Using Deep Learning to Extrapolate Protein Expression Measurements.
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Mass spectrometry (MS)-based quantitative proteomics experiments typically assay a subset of up to 60% of the ≈20 000 human protein coding genes. Computational methods for imputing the missing values using RNA expression data usually allow only for imputations of proteins measured in at least some of the samples. In silico methods for comprehensively estimating abundances across all proteins are still missing. Here, a novel method is proposed using deep learning to extrapolate the observed protein expression values in label-free MS experiments to all proteins, leveraging gene functional annotations and RNA measurements as key predictive attributes. This method is tested on four datasets, including human cell lines and human and mouse tissues. This method predicts the protein expression values with average R2 scores between 0.46 and 0.54, which is significantly better than predictions based on correlations using the RNA expression data alone. Moreover, it is demonstrated that the derived models can be "transferred" across experiments and species. For instance, the model derived from human tissues gave a R2=0.51 when applied to mouse tissue data. It is concluded that protein abundances generated in label-free MS experiments can be computationally predicted using functional annotated attributes and can be used to highlight aberrant protein abundance values.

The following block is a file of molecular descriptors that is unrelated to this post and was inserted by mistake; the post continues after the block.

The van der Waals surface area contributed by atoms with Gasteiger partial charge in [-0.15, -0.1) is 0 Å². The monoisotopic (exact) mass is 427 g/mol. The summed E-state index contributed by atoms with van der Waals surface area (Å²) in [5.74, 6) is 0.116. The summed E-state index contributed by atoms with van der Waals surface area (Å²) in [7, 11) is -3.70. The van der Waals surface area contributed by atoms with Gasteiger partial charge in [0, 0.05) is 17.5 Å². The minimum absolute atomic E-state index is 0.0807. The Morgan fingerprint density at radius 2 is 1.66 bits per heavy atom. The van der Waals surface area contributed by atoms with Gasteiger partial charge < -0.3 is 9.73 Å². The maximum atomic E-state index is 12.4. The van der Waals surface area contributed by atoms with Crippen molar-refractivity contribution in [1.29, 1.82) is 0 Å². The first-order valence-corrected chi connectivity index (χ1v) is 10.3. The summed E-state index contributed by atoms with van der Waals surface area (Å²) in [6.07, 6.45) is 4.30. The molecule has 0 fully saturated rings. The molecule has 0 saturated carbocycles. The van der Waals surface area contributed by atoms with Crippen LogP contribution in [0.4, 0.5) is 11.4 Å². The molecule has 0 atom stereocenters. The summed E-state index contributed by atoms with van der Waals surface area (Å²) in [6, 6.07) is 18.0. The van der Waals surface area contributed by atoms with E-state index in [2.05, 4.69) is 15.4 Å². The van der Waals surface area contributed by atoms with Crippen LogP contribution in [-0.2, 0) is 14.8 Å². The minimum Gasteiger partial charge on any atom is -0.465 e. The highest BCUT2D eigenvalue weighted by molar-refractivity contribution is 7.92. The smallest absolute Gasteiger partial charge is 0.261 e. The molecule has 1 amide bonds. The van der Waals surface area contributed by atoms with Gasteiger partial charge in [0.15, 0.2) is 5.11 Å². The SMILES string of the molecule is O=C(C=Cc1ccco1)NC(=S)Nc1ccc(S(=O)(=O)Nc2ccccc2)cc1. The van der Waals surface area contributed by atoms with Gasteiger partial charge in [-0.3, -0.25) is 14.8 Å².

Functional Proteomics Group
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Proteomics, 2020, 20 (21-22), pp. e2000009 - ?